# Will Two Ships Collide Based on Different Methods?

• brotherbobby
In summary: Method 1 : Conclusion - Ships will not collide .Imagine the ships collide after a time ##t##.Since they both start at the same time, the distances traveled by them would be ##3t## (A) and ##t## (B), respectively. (I have shown the two distances in the diagram, in terms of ##t##).In the right angled ##\triangle ABP##, using the Pythagorean theorem, we have ##(3t)^2 = t^2 + 4^2 \Rightarrow 9t^2 = t^2 + 16 \Rightarrow 8t^2 = 16 \Rightarrow t^2 = 2 \Rightarrow t =
brotherbobby
Homework Statement
Two ships A and B begin at the same time from their respective points 4 kms apart along the ##y## axis with speeds 3 km/h and 1 km/h (uniformly) respectively, as shown in the figure below. The motion of ship B is parallel to the ##x## axis while that of A is at an angle of ##60^{\circ}## to the ##x## axis. ##\textbf{Will the two ships collide at point P}?##
Relevant Equations
For unaccelerated motion, distance travelled ##d = v_0 t##, where ##v_0## is the uniform speed. Also, in a right angled triangle, ##\cos \theta = \frac{\text{adjacent}}{\text{hypotenuse}}##.

There are two ways to solve. My problem is, when I apply the two, I end up with a contradiction.

Method 1 : Conclusion - Ships will not collide .

Imagine the ships collide after a time ##t##.

Since they both start at the same time, the distances traveled by them would be ##3t## (A) and ##t## (B), respectively. (I have shown the two distances in the diagram, in terms of ##t##).

Using parallel-line and angles, we see that ##\angle BPA = 60^{\circ}##. Thus if we take the cosine of the angle using trigonemetrical ratios of a right angled triangle, we have ##\cos 60^{\circ} = \frac{t}{3t} = \frac{1}{3}##!

We know that ##\cos 60^{\circ} = \frac{1}{2}##, hence it's clear that two two ships will not collide .Method 2 : Conclusion - Ships will collide.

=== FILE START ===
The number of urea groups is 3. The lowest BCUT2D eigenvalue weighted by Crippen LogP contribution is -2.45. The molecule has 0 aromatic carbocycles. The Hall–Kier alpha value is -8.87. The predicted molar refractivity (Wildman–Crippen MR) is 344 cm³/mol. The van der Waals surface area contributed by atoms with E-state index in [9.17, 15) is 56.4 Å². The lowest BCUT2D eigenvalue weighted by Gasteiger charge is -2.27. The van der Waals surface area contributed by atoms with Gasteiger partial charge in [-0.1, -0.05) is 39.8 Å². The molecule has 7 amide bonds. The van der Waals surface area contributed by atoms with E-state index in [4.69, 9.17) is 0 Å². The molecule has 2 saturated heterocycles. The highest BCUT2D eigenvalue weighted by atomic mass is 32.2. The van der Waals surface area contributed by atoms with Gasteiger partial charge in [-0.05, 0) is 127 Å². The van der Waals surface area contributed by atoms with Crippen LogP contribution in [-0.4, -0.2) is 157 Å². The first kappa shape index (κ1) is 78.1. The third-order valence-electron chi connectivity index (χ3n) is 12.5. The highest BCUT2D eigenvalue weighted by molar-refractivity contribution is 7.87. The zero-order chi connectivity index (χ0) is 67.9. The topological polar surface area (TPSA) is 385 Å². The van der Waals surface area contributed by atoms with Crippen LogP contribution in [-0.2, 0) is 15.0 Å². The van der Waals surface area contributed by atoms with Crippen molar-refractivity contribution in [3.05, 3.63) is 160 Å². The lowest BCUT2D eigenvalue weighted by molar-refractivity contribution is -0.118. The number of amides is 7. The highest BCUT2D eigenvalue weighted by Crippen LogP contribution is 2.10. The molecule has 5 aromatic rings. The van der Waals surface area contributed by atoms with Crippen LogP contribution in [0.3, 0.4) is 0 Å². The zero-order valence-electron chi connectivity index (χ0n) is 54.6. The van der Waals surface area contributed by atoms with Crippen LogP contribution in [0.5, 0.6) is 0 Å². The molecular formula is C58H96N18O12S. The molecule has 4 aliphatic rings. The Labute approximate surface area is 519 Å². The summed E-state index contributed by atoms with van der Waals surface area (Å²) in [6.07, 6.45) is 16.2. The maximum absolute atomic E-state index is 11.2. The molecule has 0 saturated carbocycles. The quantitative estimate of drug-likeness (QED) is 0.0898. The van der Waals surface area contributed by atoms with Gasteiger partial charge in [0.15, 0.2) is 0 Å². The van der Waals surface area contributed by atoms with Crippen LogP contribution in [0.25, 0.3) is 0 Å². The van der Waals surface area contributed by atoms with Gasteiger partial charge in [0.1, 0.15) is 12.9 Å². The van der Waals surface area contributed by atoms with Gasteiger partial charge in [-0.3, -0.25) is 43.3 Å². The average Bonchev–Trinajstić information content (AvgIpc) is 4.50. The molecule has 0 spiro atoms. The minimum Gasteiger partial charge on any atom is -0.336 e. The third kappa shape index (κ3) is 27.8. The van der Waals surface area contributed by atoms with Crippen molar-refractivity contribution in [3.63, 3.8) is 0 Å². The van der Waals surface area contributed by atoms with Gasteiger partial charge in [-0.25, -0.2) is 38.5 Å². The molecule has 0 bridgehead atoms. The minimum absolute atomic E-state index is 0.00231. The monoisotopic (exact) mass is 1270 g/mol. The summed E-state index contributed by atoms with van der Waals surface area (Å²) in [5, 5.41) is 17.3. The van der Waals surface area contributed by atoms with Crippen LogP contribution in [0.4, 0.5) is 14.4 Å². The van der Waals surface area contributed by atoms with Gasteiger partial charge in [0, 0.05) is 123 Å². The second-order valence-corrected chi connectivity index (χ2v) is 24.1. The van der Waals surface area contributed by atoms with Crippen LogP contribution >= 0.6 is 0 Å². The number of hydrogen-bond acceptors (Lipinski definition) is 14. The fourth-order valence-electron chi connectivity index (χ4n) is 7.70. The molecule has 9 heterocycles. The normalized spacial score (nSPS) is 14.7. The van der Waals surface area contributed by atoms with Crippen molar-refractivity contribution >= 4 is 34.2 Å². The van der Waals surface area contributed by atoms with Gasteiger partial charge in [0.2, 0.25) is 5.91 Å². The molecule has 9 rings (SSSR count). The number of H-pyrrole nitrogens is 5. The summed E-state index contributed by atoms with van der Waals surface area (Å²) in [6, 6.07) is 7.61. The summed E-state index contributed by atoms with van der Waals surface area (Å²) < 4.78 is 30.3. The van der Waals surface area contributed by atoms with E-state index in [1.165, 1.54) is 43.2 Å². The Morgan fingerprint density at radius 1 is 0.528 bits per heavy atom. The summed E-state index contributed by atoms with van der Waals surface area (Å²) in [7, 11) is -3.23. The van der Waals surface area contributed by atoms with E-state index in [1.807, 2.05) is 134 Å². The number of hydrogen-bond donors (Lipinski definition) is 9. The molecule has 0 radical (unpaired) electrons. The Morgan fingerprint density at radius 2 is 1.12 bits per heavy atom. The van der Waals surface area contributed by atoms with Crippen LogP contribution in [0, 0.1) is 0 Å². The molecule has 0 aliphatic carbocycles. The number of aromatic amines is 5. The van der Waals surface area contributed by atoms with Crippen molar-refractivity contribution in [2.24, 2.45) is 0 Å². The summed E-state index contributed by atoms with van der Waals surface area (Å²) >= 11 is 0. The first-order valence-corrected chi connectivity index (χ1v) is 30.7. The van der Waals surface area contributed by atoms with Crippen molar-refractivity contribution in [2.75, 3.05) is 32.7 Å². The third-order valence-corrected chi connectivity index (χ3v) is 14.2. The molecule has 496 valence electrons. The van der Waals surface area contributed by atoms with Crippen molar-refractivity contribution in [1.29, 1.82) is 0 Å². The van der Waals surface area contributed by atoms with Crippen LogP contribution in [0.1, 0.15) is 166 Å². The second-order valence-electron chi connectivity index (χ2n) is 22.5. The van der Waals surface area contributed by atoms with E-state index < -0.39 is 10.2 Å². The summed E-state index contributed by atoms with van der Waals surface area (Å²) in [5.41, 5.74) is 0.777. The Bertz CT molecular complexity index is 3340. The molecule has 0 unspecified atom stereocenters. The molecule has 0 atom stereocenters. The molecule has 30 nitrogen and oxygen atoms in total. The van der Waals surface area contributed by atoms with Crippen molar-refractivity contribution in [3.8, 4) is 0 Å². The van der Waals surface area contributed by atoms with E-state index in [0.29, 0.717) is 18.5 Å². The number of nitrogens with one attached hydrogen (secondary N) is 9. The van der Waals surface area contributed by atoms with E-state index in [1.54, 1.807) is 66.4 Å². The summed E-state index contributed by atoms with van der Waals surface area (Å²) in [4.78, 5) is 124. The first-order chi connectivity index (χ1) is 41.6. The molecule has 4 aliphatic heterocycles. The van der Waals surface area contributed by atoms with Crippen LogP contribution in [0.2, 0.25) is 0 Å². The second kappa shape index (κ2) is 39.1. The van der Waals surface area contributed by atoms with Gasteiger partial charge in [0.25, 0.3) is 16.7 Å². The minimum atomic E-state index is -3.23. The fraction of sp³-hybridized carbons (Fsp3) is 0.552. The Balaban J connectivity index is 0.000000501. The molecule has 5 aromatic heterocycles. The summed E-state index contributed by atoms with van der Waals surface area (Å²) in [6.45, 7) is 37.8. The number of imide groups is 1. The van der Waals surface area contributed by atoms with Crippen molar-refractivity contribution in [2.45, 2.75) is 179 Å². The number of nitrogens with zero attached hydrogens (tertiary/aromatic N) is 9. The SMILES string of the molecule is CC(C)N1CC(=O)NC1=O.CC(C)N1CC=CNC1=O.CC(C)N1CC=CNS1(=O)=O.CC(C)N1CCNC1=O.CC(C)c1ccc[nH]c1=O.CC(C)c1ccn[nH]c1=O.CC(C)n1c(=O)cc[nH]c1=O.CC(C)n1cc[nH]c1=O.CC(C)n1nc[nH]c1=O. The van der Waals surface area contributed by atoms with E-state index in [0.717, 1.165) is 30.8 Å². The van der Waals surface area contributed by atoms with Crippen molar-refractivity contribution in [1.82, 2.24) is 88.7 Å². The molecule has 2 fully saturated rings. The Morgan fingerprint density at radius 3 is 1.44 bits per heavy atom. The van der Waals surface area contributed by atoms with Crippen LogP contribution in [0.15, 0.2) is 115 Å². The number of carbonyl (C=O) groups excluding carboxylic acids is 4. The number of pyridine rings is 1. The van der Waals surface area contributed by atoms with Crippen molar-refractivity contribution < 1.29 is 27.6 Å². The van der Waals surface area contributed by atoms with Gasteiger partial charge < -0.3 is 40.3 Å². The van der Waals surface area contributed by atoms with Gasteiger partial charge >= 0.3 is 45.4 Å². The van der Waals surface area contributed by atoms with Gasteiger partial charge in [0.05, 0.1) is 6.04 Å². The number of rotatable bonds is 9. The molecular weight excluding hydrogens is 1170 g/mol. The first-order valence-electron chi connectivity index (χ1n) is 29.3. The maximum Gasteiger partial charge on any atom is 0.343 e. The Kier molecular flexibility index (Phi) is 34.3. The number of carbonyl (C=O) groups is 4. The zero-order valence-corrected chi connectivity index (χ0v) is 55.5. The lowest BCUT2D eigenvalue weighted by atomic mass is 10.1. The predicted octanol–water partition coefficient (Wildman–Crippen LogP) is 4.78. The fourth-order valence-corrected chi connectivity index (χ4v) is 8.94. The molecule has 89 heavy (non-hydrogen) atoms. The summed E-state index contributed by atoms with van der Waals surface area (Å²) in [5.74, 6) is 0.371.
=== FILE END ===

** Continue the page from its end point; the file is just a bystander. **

Imagine the ships collide after a time ##t##.

Since they both start at the same time, the distances traveled by them would be ##3t## (A) and ##t## (B), respectively. (I have shown the two distances in the diagram, in terms of ##t##).

In the right angled ##\triangle ABP##, using the Pythagorean theorem, we have ##(3t)^2 = t^2 + 4^2 \Rightarrow 9t^2 = t^2 + 16 \Rightarrow 8t^2 = 16 \Rightarrow t^2 = 2 \Rightarrow t = \sqrt{2}\; \text{hr} \approx 85 \text{minutes}## .

Hence the two ships will collide after a time of 85 minutes from start.

One possible way out is to note that nowhere in my second solution did I consider the fact that Ship A was moving at an angle of 60 degrees to the horizontal. What I did show was that with the speeds as given, the two ships can collide after the given time (85 minutes). If that was to happen, then the angle at which Ship A should move would be ##\cos^{-1} \frac{t}{3t} = \cos^{-1} \frac{1}{3} = 70.5^{\circ}##. It becomes a different problem really : Given the speeds of 1 and 3 km/h, calculate the angle at which ship A should move in order that they collide.

Am I right? When I drew the relative velocity of B with respect to A (##\vec v_{BA}##), I found that it was pointing away from A, clearly showing that ship B would not be moving in A's direction and that no collision would take place.

brotherbobby said:
Am I right?
Yes
brotherbobby said:
I found that it was pointing away from A
You mean: it was not pointing directly at A:
if it were pointing away from A, the ships would not come closer than the original 4 km, but they do!

BvU said:
You mean: it was not pointing directly at A: